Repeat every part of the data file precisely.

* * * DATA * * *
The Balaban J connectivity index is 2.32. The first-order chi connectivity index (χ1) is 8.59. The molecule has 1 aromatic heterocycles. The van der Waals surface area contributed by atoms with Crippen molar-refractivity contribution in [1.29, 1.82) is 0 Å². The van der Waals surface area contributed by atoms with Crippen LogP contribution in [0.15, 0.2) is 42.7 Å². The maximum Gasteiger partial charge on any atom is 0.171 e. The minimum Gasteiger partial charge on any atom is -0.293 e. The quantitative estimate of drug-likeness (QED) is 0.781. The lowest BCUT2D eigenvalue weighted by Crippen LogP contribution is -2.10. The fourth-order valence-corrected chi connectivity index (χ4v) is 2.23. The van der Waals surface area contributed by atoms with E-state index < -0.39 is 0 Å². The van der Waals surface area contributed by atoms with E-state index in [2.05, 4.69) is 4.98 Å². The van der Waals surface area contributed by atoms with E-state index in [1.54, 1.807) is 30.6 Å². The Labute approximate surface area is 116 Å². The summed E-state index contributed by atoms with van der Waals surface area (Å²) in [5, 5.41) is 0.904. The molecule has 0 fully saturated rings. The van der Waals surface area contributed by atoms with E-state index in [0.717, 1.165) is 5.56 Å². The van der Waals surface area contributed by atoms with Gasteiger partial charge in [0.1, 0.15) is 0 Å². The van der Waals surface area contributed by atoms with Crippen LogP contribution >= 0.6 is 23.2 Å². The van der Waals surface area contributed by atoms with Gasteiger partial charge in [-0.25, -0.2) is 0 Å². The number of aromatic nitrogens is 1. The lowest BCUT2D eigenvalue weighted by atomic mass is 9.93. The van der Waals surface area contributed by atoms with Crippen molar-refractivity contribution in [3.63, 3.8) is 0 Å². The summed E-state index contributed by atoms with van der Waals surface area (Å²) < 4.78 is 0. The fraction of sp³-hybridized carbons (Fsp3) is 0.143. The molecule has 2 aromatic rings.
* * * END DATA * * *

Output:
The Balaban J connectivity index is 2.32. The first-order chi connectivity index (χ1) is 8.59. The molecule has 1 aromatic heterocycles. The van der Waals surface area contributed by atoms with Crippen molar-refractivity contribution in [1.29, 1.82) is 0 Å². The van der Waals surface area contributed by atoms with Crippen LogP contribution in [0.15, 0.2) is 42.7 Å². The maximum Gasteiger partial charge on any atom is 0.171 e. The minimum Gasteiger partial charge on any atom is -0.293 e. The quantitative estimate of drug-likeness (QED) is 0.781. The lowest BCUT2D eigenvalue weighted by Crippen LogP contribution is -2.10. The fourth-order valence-corrected chi connectivity index (χ4v) is 2.23. The van der Waals surface area contributed by atoms with E-state index < -0.39 is 0 Å². The van der Waals surface area contributed by atoms with E-state index in [2.05, 4.69) is 4.98 Å². The van der Waals surface area contributed by atoms with E-state index in [1.54, 1.807) is 30.6 Å². The Labute approximate surface area is 116 Å². The summed E-state index contributed by atoms with van der Waals surface area (Å²) in [5, 5.41) is 0.904. The molecule has 0 fully saturated rings. The van der Waals surface area contributed by atoms with E-state index in [0.717, 1.165) is 5.56 Å². The van der Waals surface area contributed by atoms with Gasteiger partial charge in [0.1, 0.15) is 0 Å². The van der Waals surface area contributed by atoms with Crippen LogP contribution >= 0.6 is 23.2 Å². The van der Waals surface area contributed by atoms with Gasteiger partial charge in [-0.25, -0.2) is 0 Å². The number of aromatic nitrogens is 1. The lowest BCUT2D eigenvalue weighted by atomic mass is 9.93. The van der Waals surface area contributed by atoms with Crippen molar-refractivity contribution in [3.63, 3.8) is 0 Å². The summed E-state index contributed by atoms with van der Waals surface area (Å²) < 4.78 is 0. The fraction of sp³-hybridized carbons (Fsp3) is 0.143. The molecule has 2 aromatic rings.